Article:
what gets really unhelpful about is how it can lead us down a path that isn't particularly productive. That can lead us to a place where we rehash and ruminate over past experiences.

Where we take slights against us and build them into a story, or continue on a story we've been telling for some time. We amplify what happens to us by equating it with a pattern, with a trend, with a theme. We make it more than it really is because this isn't just some random occurrence.

This is something that often happens to us. Maybe we feel it always happens to us. Maybe we feel like even beyond that there's some deeper judgment, something like, we can never get what we want. We can never be happy. We can never be the person that we want to be. We can never live the way we want, because there there are too many of these frustrations in the way.

That if we could just clear all of these out, that we could just do kind of a once and for all house cleaning, and have all these annoyances,

all of these obstacles cleared from our life, then we'd be able to do what we want. Then we'd be able to be who we want. Then we'd be able to have the life that we want.

We'd actually be able to be ourselves. But of course, life doesn't work that way, right? Obstacles and frustrations or challenges or setbacks, whatever we want to call them, is just part of the deal. We're not guaranteed constant and easy progression. In fact, most of us experience quite the opposite. For most of us, the progress and the growth and the achievement that we attain is hard-earned.

We may even look back and figure, you know, I'm not really sure the juice was worth the squeeze. I'm not really sure that all this growth and awareness and everything I've gathered, throughout my life, is really worth the struggle and strain to acquire it.

But if we take these sorts of thoughts and we look underneath them, I think with even a moderate amount of self-awareness, we realize a lot of the struggle and strain was optional. A lot of the toll that the frustrations of our life have taken on us has really been more about our own reactions, our own internal conflict, than it has been about the events or circumstances themselves.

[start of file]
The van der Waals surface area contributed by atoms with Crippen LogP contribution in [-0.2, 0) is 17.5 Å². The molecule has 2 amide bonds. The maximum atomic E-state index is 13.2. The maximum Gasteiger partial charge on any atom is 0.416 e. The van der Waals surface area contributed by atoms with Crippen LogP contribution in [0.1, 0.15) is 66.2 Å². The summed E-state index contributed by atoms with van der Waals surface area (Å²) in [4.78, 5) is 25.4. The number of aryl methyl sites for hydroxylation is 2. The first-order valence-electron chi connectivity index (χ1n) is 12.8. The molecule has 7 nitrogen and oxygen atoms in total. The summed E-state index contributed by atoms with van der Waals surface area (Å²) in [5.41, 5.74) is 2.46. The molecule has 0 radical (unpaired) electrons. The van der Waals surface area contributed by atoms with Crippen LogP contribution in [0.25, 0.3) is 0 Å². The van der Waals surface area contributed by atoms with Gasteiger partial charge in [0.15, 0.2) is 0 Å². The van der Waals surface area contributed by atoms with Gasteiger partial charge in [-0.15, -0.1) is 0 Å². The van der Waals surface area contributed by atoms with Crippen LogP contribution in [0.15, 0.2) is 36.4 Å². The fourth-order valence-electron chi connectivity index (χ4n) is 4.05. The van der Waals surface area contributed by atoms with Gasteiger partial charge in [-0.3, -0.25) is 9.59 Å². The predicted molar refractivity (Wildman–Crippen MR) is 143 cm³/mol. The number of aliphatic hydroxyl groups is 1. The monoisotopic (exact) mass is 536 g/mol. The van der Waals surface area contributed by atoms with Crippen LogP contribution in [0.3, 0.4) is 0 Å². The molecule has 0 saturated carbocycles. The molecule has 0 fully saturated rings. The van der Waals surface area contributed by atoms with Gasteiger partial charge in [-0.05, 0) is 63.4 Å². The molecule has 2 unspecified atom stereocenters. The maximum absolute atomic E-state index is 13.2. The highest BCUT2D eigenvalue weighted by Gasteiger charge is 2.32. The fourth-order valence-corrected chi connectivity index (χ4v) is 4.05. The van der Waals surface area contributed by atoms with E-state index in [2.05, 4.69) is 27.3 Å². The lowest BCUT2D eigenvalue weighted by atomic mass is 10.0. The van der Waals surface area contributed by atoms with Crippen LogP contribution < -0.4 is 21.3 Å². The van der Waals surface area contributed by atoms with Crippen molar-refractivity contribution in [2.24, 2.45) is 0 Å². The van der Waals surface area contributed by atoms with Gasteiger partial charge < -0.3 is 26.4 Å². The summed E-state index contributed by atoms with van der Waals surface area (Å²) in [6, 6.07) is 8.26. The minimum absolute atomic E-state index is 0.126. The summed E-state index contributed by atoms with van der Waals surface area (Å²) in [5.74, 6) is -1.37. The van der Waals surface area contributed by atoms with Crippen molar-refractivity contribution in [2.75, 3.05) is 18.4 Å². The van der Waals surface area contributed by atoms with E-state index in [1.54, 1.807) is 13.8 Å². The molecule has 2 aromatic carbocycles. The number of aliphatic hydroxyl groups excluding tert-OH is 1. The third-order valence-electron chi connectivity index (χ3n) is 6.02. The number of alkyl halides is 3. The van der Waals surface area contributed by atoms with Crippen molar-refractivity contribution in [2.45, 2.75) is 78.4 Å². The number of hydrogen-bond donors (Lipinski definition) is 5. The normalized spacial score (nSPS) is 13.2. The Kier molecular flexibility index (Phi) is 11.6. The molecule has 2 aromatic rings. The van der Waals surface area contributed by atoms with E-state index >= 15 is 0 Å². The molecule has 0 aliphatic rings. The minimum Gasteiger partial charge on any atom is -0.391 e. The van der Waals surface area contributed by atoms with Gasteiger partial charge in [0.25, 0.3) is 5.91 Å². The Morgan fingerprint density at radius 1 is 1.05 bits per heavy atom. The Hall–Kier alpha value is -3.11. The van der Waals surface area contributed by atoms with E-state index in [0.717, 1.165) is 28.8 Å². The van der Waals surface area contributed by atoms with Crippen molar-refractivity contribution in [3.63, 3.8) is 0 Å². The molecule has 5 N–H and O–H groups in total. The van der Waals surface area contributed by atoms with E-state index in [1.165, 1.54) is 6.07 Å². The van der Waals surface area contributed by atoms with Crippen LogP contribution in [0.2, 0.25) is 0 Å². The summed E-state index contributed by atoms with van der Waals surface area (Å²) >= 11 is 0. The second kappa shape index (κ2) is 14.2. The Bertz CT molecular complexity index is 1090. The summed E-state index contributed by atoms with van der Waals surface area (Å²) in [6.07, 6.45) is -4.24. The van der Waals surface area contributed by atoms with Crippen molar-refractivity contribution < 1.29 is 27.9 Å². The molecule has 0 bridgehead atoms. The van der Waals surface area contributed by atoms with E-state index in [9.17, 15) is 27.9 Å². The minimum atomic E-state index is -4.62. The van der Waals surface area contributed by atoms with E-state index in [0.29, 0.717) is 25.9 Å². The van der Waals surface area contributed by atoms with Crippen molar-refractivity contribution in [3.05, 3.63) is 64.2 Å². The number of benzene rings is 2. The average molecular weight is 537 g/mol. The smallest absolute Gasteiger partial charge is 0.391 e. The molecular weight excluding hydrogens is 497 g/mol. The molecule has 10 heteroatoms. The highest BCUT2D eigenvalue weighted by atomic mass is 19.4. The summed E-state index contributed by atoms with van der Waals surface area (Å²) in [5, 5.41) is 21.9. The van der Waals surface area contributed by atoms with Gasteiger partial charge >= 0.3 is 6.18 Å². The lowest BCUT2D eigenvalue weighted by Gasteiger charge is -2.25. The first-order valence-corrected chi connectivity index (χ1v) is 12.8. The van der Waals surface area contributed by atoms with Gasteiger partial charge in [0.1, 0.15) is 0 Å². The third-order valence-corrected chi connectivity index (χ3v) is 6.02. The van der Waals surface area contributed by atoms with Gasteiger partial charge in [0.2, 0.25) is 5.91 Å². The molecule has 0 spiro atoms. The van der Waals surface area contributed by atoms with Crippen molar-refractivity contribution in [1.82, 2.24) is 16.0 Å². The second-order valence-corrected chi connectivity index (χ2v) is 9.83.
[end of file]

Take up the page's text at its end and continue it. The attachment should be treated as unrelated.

Because it's really easy when things happen to us that we don't want, or when things happen to us that seem to be obstacles in the way of what we're trying to achieve,

or even we feel like things happen that set us back, that diminish us in some way, these thoughts, these judgements about what has happened to us, is really what causes the stress and the strain. It's the way we surmise and define what happens to us that causes our reaction. In a really oversimplified way, things like stress and frustration and despair even aren't universal. You can have two people experience the exact same thing and have completely different responses to it.

One person might be completely crushed and gutted over it, another might be fairly nonplussed and just kind of shrug it off. The event's the same, but the reaction or the response is completely different.

And we really start to piece this together for ourselves, the most obvious thing that comes to us is, well, then we actually have a fair amount of agency over how things affect us, at least over the longer term.

We're the ones who choose our own beliefs. Because of this, we're the ones that choose how we think about and whether we continue to think about what happens to us.

And with something like frustration, it's really easy to get sidetracked, it's really easy to be triggered into following a tangent that isn't really that helpful.

Because what do we do, when we get frustrated with something, the knee jerk response is to push against it, is to clear it out of our way, so we move our focus from where we're going to clearing this obstacle.

Oftentimes, it's not as simple as we think it is. The meaning that we attach to this circumstance can sometimes be arbitrary, if not incorrect, but it's the meaning that we act from. It's the meaning that not only defines the circumstance, but dictates our response.

So we start to think about things that frustrate us in our life, things that feel like they're in our way, things that trigger emotion, that feels negative, that feels bad, and then that emotion triggers reaction.

It can be really important to trace a lot of this back, to really look underneath these reactions and really ask ourselves, now wait a minute, is this thing that's happening actually bad? How do I know? Is this story that I'm creating that, ah, this always happens to me. I'm always having to push against something. I'm always having to fight for every little scrap that I get, whatever the story is. Is it true?

See, this is where the two sided responsibility and agency comes into play. When we realize we're responsible for quite a bit of our experience of life, if we can take that truth, if we can integrate that knowing,

and really accept and own that responsibility, then what we get access to is agency. What we get access to is freedom. What we get access to is the knowledge that well, if we've created our lives to this point, and if we've done that creation largely unconsciously,